Athens, OH 17 December 2013 – Over the past summer I completed an internship at the Ohio State University Electro Science Laboratory where I worked on a graduate level research project for the U.S. Navy. The project dealt with designing and building a code division multiple access (CDMA) cellular communication transceiver which was more power efficient, more cost effective, and had a smaller package size than current models in production.
The project was still in the early stages of design when I joined the team, and we began working on the analog front-end of the receiver. The first job I had was to run simulations of the circuitry in PSpice and AWR Microwave office to verify that the proposed designs would work before we purchased components and built the device. Over several weeks I was able to gain some great experience working with the software. We ran simulations using various different chips and circuit components. The ones that performed the best in simulation were the ones that we selected to be implemented in the design.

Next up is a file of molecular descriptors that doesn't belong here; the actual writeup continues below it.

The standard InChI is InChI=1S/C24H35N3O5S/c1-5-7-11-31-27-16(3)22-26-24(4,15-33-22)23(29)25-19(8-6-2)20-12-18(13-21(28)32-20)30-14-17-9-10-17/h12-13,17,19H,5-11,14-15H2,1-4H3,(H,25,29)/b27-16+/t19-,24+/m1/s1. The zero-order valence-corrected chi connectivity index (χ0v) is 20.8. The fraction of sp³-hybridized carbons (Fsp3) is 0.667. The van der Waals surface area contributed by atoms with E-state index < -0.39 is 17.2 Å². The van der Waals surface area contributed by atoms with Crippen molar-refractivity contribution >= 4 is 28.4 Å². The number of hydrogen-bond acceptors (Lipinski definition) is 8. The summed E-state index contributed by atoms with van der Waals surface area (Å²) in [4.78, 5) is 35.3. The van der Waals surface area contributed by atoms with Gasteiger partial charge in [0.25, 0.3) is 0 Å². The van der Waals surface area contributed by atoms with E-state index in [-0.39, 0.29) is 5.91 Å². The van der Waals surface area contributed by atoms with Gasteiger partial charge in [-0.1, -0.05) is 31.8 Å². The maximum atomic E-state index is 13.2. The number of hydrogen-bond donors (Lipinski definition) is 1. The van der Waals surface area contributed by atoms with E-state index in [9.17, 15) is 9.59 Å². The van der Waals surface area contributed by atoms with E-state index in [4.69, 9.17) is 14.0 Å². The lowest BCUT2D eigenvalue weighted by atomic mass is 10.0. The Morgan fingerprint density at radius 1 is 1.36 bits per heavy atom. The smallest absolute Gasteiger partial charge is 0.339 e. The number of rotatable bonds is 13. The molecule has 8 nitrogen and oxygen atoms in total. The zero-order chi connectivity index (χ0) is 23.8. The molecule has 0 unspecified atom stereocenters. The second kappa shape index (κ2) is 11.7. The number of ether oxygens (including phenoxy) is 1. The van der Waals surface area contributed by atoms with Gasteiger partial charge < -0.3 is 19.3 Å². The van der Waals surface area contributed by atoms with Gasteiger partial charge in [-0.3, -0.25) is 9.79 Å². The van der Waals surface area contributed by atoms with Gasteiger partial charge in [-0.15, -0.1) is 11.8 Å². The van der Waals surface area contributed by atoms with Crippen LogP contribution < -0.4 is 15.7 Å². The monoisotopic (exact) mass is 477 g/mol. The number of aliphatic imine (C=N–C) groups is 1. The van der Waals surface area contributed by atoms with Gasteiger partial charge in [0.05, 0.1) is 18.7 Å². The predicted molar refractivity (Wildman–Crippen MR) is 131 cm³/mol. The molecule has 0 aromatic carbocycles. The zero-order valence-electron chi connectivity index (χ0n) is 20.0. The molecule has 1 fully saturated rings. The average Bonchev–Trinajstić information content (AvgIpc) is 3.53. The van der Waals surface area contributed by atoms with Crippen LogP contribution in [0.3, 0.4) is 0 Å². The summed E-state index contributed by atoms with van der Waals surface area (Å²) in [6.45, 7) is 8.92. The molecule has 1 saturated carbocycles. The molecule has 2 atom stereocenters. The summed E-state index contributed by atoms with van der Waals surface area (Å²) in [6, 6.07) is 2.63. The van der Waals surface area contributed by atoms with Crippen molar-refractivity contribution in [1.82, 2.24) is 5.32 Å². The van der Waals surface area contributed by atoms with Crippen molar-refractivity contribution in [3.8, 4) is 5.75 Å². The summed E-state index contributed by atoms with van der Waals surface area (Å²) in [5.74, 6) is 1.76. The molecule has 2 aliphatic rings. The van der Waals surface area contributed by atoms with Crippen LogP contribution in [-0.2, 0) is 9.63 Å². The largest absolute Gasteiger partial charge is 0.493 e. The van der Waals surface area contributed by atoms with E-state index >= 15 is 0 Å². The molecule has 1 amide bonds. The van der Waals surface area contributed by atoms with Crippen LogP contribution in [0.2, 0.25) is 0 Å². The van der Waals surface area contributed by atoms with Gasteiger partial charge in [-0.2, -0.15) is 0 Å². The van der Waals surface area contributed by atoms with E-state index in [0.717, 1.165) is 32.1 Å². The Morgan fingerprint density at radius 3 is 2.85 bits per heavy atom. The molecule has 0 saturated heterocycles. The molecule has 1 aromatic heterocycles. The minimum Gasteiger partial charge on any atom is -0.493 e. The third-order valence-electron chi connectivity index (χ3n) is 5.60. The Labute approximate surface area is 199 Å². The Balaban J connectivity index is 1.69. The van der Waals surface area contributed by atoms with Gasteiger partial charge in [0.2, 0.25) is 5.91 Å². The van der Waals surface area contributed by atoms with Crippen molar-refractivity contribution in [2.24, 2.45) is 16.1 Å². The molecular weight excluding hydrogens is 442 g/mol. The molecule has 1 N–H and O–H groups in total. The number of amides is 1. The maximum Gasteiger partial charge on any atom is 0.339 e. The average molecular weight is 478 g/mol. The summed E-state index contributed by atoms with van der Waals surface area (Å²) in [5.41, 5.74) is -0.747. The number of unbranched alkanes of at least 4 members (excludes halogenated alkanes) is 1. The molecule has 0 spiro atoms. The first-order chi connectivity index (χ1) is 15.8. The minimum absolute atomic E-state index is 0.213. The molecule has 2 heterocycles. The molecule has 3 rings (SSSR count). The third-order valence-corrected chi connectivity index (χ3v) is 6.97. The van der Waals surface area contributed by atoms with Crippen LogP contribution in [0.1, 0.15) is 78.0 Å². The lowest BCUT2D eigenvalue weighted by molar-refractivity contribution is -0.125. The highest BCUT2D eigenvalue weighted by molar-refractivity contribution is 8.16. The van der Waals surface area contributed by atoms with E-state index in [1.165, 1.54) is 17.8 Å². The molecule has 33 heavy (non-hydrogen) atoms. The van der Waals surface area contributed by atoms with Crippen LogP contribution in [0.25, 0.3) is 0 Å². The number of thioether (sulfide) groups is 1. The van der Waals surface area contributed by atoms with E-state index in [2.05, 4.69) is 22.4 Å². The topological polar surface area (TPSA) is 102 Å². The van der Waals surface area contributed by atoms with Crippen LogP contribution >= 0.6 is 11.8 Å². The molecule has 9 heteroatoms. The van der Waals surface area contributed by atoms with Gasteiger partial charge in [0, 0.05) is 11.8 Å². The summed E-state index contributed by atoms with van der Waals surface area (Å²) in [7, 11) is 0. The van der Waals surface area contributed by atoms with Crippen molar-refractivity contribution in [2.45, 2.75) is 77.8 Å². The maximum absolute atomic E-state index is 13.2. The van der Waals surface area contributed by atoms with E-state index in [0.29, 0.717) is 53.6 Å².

The second job I had during this project was to order the selected circuit components and build prototype breadboard circuits in the lab. I spent the next several weeks running various tests and fine-tuning the circuits to make sure they were performed to the expectations observed in the software simulations. After settling on the most optimum circuit design, my final job was to design the printed circuit boards that would be used in the actual device. This was the most difficult part of my interesting but also the most exciting. I used the industry standard PCB layout software, Cadence Allegro, and it had a very steep learning curve. Despite the challenge of learning the software, I was able to design two printed circuit boards for the device, which I have shown in the attached pictures.
Finally after four months since I completed the internship, they are finally printing the circuit boards I designed. I can’t wait to go back and see them in action spring semester!